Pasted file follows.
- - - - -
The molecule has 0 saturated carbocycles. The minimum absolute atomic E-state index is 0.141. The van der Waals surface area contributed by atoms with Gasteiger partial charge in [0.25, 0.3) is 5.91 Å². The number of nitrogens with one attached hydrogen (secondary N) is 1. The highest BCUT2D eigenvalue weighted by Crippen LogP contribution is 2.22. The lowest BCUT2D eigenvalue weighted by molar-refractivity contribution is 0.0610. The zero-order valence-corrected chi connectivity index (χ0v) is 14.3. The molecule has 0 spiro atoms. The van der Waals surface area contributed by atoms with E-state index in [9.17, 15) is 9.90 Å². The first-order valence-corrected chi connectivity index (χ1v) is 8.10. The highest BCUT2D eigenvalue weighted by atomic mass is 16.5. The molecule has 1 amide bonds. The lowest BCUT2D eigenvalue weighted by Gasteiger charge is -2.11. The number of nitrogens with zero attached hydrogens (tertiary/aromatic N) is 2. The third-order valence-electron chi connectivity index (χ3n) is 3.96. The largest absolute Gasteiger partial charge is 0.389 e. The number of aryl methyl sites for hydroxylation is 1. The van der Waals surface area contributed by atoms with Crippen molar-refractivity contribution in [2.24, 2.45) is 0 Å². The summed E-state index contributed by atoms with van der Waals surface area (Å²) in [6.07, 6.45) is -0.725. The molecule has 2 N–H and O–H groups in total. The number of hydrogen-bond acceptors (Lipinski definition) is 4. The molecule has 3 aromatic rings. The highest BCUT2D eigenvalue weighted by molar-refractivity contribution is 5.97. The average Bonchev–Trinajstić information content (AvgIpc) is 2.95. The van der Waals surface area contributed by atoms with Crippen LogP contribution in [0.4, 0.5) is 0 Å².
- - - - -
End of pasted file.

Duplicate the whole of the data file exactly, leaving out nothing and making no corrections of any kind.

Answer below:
The molecule has 0 saturated carbocycles. The minimum absolute atomic E-state index is 0.141. The van der Waals surface area contributed by atoms with Gasteiger partial charge in [0.25, 0.3) is 5.91 Å². The number of nitrogens with one attached hydrogen (secondary N) is 1. The highest BCUT2D eigenvalue weighted by Crippen LogP contribution is 2.22. The lowest BCUT2D eigenvalue weighted by molar-refractivity contribution is 0.0610. The zero-order valence-corrected chi connectivity index (χ0v) is 14.3. The molecule has 0 spiro atoms. The van der Waals surface area contributed by atoms with E-state index in [9.17, 15) is 9.90 Å². The first-order valence-corrected chi connectivity index (χ1v) is 8.10. The highest BCUT2D eigenvalue weighted by atomic mass is 16.5. The molecule has 1 amide bonds. The lowest BCUT2D eigenvalue weighted by Gasteiger charge is -2.11. The number of nitrogens with zero attached hydrogens (tertiary/aromatic N) is 2. The third-order valence-electron chi connectivity index (χ3n) is 3.96. The largest absolute Gasteiger partial charge is 0.389 e. The number of aryl methyl sites for hydroxylation is 1. The van der Waals surface area contributed by atoms with Crippen molar-refractivity contribution in [2.24, 2.45) is 0 Å². The summed E-state index contributed by atoms with van der Waals surface area (Å²) in [6.07, 6.45) is -0.725. The molecule has 2 N–H and O–H groups in total. The number of hydrogen-bond acceptors (Lipinski definition) is 4. The molecule has 3 aromatic rings. The highest BCUT2D eigenvalue weighted by molar-refractivity contribution is 5.97. The average Bonchev–Trinajstić information content (AvgIpc) is 2.95. The van der Waals surface area contributed by atoms with Crippen LogP contribution in [0.4, 0.5) is 0 Å².